Creating an outlook and attitude in young teens that physical activity is a habit worth having has positive implications for every sport. If the general culture becomes healthier, that raises standards — and elite athletes start from a better base, surely?
Add in the small matter of a fitter populace, and it’s win-win all round.
I have more interest in getting a chemical peel of my undercarriage than in watching the World Cup — sorry, the FIFA World Cup — usually, but these are not the usual times.
This year’s edition is to be held in Russia, which will feature such household locations as the Republic of Tatarstan, and Krasnodar Krai, and I am happy to say that I have more interest in getting a chemical peel for my undercarriage than in watching, etc, etc.
More luck to you if you are looking forward to this tournament, which seems to have ‘not being Qatar’ as its one major advantage, but the keening and wailing from across the water about going reached a crescendo during the week when England manager Gareth Southgate admitted that if players didn’t feel comfortable going to Russia, they were free to withdraw from the quad. This stifled a mental image I had of grizzled Jack-tars press-ganging Harry Kane or some such out of his mock-Tudor mansion and on to a galleon/Airbus heading eastwards.
More’s the pity.
‘Laochra Gael’ is still raising the bar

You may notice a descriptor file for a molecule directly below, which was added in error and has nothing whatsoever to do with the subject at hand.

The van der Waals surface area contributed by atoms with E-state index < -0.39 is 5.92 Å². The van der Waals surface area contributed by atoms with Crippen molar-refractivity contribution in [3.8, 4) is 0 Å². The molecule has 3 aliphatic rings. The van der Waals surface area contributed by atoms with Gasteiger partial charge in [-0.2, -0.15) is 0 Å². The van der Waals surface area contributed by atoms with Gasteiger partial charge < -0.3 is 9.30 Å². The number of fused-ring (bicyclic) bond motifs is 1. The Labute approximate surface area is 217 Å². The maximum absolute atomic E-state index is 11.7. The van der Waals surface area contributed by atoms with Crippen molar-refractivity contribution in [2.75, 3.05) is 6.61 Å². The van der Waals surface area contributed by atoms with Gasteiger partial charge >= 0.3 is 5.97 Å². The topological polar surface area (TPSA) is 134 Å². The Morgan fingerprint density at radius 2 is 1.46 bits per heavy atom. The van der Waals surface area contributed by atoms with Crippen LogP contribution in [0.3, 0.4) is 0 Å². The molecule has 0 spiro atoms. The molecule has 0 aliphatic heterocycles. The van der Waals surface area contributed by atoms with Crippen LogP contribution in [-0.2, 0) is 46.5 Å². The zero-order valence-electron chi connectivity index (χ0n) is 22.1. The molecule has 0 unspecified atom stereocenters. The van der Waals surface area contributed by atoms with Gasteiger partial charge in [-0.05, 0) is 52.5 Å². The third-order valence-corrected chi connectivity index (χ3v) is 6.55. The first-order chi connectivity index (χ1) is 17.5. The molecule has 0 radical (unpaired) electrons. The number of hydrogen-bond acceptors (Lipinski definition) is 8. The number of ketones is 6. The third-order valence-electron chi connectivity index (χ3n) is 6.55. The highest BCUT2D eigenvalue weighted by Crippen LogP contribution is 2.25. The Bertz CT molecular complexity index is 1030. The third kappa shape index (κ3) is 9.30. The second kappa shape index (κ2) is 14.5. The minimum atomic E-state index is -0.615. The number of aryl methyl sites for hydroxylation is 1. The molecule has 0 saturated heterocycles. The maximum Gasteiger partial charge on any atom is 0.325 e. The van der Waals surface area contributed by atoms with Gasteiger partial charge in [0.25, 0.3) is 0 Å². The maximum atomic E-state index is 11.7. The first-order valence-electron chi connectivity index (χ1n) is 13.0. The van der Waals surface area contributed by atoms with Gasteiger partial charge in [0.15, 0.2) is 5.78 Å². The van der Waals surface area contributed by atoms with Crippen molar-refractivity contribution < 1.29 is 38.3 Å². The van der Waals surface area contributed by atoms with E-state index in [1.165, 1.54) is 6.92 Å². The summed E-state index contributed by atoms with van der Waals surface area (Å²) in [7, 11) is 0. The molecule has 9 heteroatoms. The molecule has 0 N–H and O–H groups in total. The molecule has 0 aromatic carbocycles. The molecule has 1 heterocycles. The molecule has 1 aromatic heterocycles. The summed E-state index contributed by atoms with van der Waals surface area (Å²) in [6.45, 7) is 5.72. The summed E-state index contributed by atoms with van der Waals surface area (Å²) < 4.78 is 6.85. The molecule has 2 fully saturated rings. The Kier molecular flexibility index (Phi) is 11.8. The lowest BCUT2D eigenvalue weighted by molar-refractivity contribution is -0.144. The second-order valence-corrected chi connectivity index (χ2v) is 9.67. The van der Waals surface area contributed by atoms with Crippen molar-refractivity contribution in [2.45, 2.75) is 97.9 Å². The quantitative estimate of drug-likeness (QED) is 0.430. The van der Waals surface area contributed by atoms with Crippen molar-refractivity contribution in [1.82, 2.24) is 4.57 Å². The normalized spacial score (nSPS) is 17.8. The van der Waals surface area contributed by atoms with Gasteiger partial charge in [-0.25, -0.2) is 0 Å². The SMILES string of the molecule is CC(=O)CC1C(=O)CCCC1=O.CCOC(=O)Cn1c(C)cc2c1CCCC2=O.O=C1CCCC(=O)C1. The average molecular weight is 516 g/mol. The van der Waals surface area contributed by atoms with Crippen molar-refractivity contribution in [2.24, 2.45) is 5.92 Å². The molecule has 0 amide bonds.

Late to the feast on this one, but still: another season of Laochra Gael has come and now (almost) gone.
What Nemeton and TG4 have done with this series is created an essential library of mini-biographies, one which benefited immeasurably this year from being stretched to one hour (disclosure: your correspondent has popped up a couple of times on previous series as a contributor).
It’s more than a clip show — the producers have always been able to unearth some hidden gems of old footage showing the central character with a teenage haircut, while invariably the controversial parts of the subject’s career, if such exist, are addressed head on. The questions aren’t shown but the answers are always revealing.
The fact that the show is in Irish is notable mostly because that isn’t notable. At a time when the Irish language is under severe pressure in one part of the country, the producers make no great demands on a viewer who has little Irish, and the programme is always accessible to the general public.
This year they’ve featured Henry Shefflin, Aisling Thompson, Graham Geraghty and Lar Corbett, while this week’s show with Mickey Harte is the last in the current series.
The title of this week’s show — Spiorad Dochloíte — is one that could be applied to the producers. Looking forward to the 2019 edition already.
Behemoth of a book ideal for a train trip
I don’t know if it was The Power Broker by Robert Caro which did it, or the documentaries about Jane Jacobs, or David Maraniss’s Once In A Great City, but this urbanism lark has really caught my attention.
I just finished writing a book which owes a good deal to Maraniss’s masterwork (the title of which is deceptively good, I now know only too well).
But here comes another book out of the same general neighbourhood.
Behemoth: A History of the Factory and the Making of the Modern World by Joshua B Freeman is the kind of tome that tells you two years ago there were 350,000 people making iPhones in a factory complex in Zhengzhou.
One for the next train journey to Dublin.